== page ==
A second form is the individual practitioner association, or IPA, in which members are free to choose for care among individual physicians who belong to the plan, to which the fee is charged. Although IPAs theoretically offer many of the same advantages as HMOs, a principal shortcoming has been their inability to control hospitalization and tests ordered by physicians, which has often resulted in premiums substantially higher than paid in many group practice plans.

Supporters of health maintenance organizations cite a variety of statistics to make their case that prepaid group practices can deliver quality medical care at lower cost.

In northern California, for example, federal employees who belong to Kaiser will pay $13.07 every two weeks for the high option plan in 1978 while Blue Cross-Blue Shield coverage will cost federal workers in the same area $24.86.

The Kaiser plan is not unique in offering comprehensive care at a lower cost. In Seattle, the Group Health Cooperative of Puget Sound, and in Boston, the Harvard Community Health Plan, also offer medical care at rates lower than what Blue Cross-Blue Shield charges for its comparable, but still less comprehensive plan.

But in many other locations, pre-paid plans are more expensive than conventional insurance, even after the more comprehensive benefits are taken into account.

The most common complaint in prepaid plans across the country is that many patients have to wait hours or weeks - depending upon the kind of care - to get an appointment (shich is also often true, of course, with private physicians. Typically, a patient seeking a routine physical examination may have to wait six weeks for an appointment.Urgent problems are dealt with on the same day, but the patient may often not be able to see his or her own physician.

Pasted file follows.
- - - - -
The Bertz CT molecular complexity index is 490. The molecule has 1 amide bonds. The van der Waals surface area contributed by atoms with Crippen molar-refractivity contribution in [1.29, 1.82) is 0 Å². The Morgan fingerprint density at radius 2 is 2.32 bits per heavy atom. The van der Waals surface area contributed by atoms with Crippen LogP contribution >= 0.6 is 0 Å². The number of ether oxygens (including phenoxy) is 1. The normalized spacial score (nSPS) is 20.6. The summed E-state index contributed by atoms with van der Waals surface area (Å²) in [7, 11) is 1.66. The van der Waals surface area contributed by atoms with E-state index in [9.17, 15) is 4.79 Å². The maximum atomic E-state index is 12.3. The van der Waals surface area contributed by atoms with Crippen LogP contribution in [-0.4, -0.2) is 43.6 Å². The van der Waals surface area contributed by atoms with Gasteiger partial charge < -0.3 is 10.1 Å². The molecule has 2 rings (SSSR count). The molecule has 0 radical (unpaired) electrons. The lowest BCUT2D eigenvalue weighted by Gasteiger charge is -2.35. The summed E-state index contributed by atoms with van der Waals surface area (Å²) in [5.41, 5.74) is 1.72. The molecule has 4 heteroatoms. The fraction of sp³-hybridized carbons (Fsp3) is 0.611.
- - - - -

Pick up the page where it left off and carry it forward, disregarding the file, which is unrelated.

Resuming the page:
When patients have trouble seeing their own physician in a prepaid plan, treatment may not be consistent and problems with a patient's health may not be detected as early.

At its worst, medical care may be deficient in a poorly managed, improperly run plan. Even in better plans, patients occasionally complain that private physicians' amenities may be lacking.

There has been friction between the physicians and the administrators, which can adversely affect the quality of medical care.

Many supporters of health maintenance organizations agree that they do relatively little in the way of preventive medicine except to emphasize immunizations for children and remove financial barriers to early treatment of illness. Beyond that, the term health maintenance appears to be a misnomer.